It’s easy to forget at times just how important the name Castlevania used to be.
Dear Adult Swim/Toonami:
Bringing back Samurai Jack turned out to be a pretty fantastic idea. It was an even better idea to allow this to happen by bringing in Genndy Tartakovsky instead of simply taking the rights of the show (owned by Cartoon Network) and hand them to some kind of mercenary with no real understanding of what the show is or what made it interesting in the first place. I think we can all agree that it was a success all around. Critics loved it, fans loved it (except for that one or two things here and there) and the ratings were pretty terrific. I believe I speak for plenty when I say that this is a new standard for what it means to successfully re-boot a long dormant series (Yes, I know calling it a re-boot is a bit inaccurate given that it’s a continuation of the series that Mr. Tartakovsky had always intended to deliver one way or another, but that’s a bit beside the point). It managed to stay faithful to the original series while expanding our understanding of it in exciting, unexpected ways. You have my gratitude, as well as that of many, many fans because of this.
It’s only been a week, yet I’m still processing the fact that Samurai Jack is over. That his big comeback has left us as soon as it arrived, and in its wake, it left something spectacular: a revival of a beloved TV show that remains true to the spirit of the original while updating it in all the right ways. Outside of the recent comeback for Mystery Science Theater 3000 on Netflix, I don’t think I’ve seen anything quite like this, but even then, the evolution of Samurai Jack is one less of superficial style (all in all, it’s the same), but rather a narrative one. In recent memory, when you see a franchise get a new life, you expect it to draw inspiration and some basic building blocks from its predecessors, but other than that, it feels like a totally different creation. Sometimes that new direction is for its benefit, such as what Marvel Studios has been doing with its movie adaptations. Other times, you end up with something like the live-action Transformers movies. Still, this comparison feels inaccurate. Samurai Jack 2017 isn’t just a revival or a re-adaptation, it’s a continuation of the show’s original continuity with the intention of wrapping up a story that was left open-ended. Over the course of the last few weeks, I’ve reviewed each episode, covering the in-the-moment developments as they were presented to us. I feel like I’ve covered plenty of ground regarding the show’s evolution and sense of theming, but now that it’s all said and done, we can see how far we came and take a look at the season as a whole so we can appreciate what made this conclusion of Jack’s story such a success. But first, we must take a look at what came before…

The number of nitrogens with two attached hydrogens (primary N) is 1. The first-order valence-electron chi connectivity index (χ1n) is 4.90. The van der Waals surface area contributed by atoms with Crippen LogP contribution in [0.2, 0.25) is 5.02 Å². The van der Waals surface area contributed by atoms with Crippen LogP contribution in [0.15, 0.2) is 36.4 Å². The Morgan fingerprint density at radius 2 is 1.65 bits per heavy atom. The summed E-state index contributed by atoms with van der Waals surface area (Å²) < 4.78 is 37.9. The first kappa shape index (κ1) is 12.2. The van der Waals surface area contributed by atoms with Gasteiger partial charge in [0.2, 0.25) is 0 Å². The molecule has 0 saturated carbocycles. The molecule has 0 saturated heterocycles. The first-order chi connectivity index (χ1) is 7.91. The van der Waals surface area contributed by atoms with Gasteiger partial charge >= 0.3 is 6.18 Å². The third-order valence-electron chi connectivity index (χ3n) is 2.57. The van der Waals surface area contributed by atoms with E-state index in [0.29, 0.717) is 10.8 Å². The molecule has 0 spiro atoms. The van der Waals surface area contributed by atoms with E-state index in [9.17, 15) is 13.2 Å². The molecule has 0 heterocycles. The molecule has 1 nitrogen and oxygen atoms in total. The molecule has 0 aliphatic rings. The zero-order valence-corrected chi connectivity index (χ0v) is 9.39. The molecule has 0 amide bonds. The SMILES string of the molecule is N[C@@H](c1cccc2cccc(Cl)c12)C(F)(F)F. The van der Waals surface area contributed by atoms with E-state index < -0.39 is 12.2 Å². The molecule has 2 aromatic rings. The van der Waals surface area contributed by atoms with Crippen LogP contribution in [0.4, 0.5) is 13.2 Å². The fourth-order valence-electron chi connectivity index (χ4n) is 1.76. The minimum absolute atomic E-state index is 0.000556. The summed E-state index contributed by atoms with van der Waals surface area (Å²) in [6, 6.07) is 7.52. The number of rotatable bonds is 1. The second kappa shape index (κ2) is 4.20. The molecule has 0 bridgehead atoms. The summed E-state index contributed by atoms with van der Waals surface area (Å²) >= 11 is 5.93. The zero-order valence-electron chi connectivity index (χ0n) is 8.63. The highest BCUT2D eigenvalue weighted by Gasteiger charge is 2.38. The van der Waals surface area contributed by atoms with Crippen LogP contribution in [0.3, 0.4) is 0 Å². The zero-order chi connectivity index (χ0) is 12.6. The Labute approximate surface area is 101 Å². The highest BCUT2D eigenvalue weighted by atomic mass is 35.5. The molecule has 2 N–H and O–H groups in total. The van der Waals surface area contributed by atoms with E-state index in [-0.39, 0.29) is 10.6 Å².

This is it. The final battle. It all comes down to this.
So now that Jack is back to “classic” Jack as of last episode, having wrapped up his arc about re-discovering himself and coming to terms with his past mistakes, one has to wonder how the rest of the season is gonna play out. Will it be the more traditional structure of the original, episodic run or will we still get to see new developments for Jack before he reaches his final showdown with Aku? Turns out the answer is a bit of Column A and a bit of Column B. This week’s episode might be the most straightforward one we’ve had all season, and the most reminiscent of the first four seasons: the story is driven primarily by action and set-pieces as Jack and Ashi fight a new enemy along their journey to defeat Aku. Even so, it manages to throw in elements that tie into both heroes’ overarching story…
… and oh man is it a doozy.
Where we last left our heroes, Jack was ready to stop running away from his problems and get his shit together, starting with finding his sword. With Ashi in tow, he sets out to restart his mission to save the world. But first, a journey of self-discovery and introspection. Trust me, it’s not as boring as it sounds.